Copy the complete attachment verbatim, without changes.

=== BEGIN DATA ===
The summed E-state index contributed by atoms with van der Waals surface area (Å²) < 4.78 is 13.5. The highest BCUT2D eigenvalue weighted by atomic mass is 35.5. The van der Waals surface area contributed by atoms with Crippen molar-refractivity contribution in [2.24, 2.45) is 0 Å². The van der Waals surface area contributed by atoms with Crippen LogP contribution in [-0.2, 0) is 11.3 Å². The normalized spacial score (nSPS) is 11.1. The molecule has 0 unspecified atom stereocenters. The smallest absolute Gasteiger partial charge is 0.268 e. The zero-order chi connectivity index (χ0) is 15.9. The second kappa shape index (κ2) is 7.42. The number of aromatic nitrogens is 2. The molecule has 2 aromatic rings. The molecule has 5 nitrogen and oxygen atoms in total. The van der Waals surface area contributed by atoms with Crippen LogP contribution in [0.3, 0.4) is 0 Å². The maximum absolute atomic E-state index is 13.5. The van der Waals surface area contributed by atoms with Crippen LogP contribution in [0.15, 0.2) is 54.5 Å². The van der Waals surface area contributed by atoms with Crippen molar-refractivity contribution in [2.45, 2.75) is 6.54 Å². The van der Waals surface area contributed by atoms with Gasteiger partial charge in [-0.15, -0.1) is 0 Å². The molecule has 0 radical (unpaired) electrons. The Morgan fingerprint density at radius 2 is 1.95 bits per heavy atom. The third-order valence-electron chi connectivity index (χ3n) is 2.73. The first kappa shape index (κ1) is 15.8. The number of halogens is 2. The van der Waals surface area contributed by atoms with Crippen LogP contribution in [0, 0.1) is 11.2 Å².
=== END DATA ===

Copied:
The summed E-state index contributed by atoms with van der Waals surface area (Å²) < 4.78 is 13.5. The highest BCUT2D eigenvalue weighted by atomic mass is 35.5. The van der Waals surface area contributed by atoms with Crippen molar-refractivity contribution in [2.24, 2.45) is 0 Å². The van der Waals surface area contributed by atoms with Crippen LogP contribution in [-0.2, 0) is 11.3 Å². The normalized spacial score (nSPS) is 11.1. The molecule has 0 unspecified atom stereocenters. The smallest absolute Gasteiger partial charge is 0.268 e. The zero-order chi connectivity index (χ0) is 15.9. The second kappa shape index (κ2) is 7.42. The number of aromatic nitrogens is 2. The molecule has 2 aromatic rings. The molecule has 5 nitrogen and oxygen atoms in total. The van der Waals surface area contributed by atoms with Crippen LogP contribution in [0.3, 0.4) is 0 Å². The maximum absolute atomic E-state index is 13.5. The van der Waals surface area contributed by atoms with Crippen LogP contribution in [0.15, 0.2) is 54.5 Å². The van der Waals surface area contributed by atoms with Crippen molar-refractivity contribution in [2.45, 2.75) is 6.54 Å². The van der Waals surface area contributed by atoms with Gasteiger partial charge in [-0.15, -0.1) is 0 Å². The molecule has 0 radical (unpaired) electrons. The Morgan fingerprint density at radius 2 is 1.95 bits per heavy atom. The third-order valence-electron chi connectivity index (χ3n) is 2.73. The first kappa shape index (κ1) is 15.8. The number of halogens is 2. The van der Waals surface area contributed by atoms with Crippen LogP contribution in [0, 0.1) is 11.2 Å².